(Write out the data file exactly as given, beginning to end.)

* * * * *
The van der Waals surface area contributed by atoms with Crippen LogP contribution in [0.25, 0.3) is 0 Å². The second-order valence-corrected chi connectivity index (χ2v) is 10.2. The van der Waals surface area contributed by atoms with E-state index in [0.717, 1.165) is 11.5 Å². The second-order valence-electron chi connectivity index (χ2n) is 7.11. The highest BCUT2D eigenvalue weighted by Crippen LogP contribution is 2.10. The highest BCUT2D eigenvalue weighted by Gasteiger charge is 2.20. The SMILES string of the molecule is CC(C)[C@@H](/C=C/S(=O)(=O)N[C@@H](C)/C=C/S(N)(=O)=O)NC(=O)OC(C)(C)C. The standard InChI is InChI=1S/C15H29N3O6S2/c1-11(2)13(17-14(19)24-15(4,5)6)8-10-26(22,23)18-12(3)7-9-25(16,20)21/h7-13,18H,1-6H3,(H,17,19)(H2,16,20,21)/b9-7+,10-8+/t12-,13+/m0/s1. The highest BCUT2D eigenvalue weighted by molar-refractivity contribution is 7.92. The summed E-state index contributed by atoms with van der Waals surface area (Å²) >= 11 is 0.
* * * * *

The van der Waals surface area contributed by atoms with Crippen LogP contribution in [0.25, 0.3) is 0 Å². The second-order valence-corrected chi connectivity index (χ2v) is 10.2. The van der Waals surface area contributed by atoms with E-state index in [0.717, 1.165) is 11.5 Å². The second-order valence-electron chi connectivity index (χ2n) is 7.11. The highest BCUT2D eigenvalue weighted by Crippen LogP contribution is 2.10. The highest BCUT2D eigenvalue weighted by Gasteiger charge is 2.20. The SMILES string of the molecule is CC(C)[C@@H](/C=C/S(=O)(=O)N[C@@H](C)/C=C/S(N)(=O)=O)NC(=O)OC(C)(C)C. The standard InChI is InChI=1S/C15H29N3O6S2/c1-11(2)13(17-14(19)24-15(4,5)6)8-10-26(22,23)18-12(3)7-9-25(16,20)21/h7-13,18H,1-6H3,(H,17,19)(H2,16,20,21)/b9-7+,10-8+/t12-,13+/m0/s1. The highest BCUT2D eigenvalue weighted by molar-refractivity contribution is 7.92. The summed E-state index contributed by atoms with van der Waals surface area (Å²) >= 11 is 0.